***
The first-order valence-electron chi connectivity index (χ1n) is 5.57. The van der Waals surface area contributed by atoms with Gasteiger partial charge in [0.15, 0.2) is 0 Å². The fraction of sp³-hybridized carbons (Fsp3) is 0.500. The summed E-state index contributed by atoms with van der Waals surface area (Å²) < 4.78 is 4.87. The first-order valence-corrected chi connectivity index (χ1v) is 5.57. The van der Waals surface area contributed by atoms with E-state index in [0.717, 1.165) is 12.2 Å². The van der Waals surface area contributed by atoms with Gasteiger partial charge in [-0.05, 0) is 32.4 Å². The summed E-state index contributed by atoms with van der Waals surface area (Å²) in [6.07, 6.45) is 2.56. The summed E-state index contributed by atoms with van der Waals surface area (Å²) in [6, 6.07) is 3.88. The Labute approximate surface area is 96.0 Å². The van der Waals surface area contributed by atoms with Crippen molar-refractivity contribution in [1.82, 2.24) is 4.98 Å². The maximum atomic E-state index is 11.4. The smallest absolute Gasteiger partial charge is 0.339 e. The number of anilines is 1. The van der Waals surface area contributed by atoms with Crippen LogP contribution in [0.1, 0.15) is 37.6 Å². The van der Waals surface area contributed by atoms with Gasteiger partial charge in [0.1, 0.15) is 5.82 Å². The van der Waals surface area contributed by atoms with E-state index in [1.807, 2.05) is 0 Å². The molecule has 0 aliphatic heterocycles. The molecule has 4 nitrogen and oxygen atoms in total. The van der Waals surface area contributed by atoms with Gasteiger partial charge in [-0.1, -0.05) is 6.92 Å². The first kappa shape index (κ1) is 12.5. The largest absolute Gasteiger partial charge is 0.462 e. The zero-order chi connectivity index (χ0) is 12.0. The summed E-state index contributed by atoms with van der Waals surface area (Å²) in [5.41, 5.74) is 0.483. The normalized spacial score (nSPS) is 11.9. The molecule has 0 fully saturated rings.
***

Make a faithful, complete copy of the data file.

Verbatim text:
The first-order valence-electron chi connectivity index (χ1n) is 5.57. The van der Waals surface area contributed by atoms with Gasteiger partial charge in [0.15, 0.2) is 0 Å². The fraction of sp³-hybridized carbons (Fsp3) is 0.500. The summed E-state index contributed by atoms with van der Waals surface area (Å²) < 4.78 is 4.87. The first-order valence-corrected chi connectivity index (χ1v) is 5.57. The van der Waals surface area contributed by atoms with E-state index in [0.717, 1.165) is 12.2 Å². The van der Waals surface area contributed by atoms with Gasteiger partial charge in [-0.05, 0) is 32.4 Å². The summed E-state index contributed by atoms with van der Waals surface area (Å²) in [6.07, 6.45) is 2.56. The summed E-state index contributed by atoms with van der Waals surface area (Å²) in [6, 6.07) is 3.88. The Labute approximate surface area is 96.0 Å². The van der Waals surface area contributed by atoms with Crippen molar-refractivity contribution in [1.82, 2.24) is 4.98 Å². The maximum atomic E-state index is 11.4. The smallest absolute Gasteiger partial charge is 0.339 e. The number of anilines is 1. The van der Waals surface area contributed by atoms with Crippen LogP contribution in [0.1, 0.15) is 37.6 Å². The van der Waals surface area contributed by atoms with Gasteiger partial charge in [0.1, 0.15) is 5.82 Å². The van der Waals surface area contributed by atoms with E-state index in [1.807, 2.05) is 0 Å². The molecule has 0 aliphatic heterocycles. The molecule has 4 nitrogen and oxygen atoms in total. The van der Waals surface area contributed by atoms with Gasteiger partial charge in [-0.1, -0.05) is 6.92 Å². The first kappa shape index (κ1) is 12.5. The largest absolute Gasteiger partial charge is 0.462 e. The zero-order chi connectivity index (χ0) is 12.0. The summed E-state index contributed by atoms with van der Waals surface area (Å²) in [5.41, 5.74) is 0.483. The normalized spacial score (nSPS) is 11.9. The molecule has 0 fully saturated rings.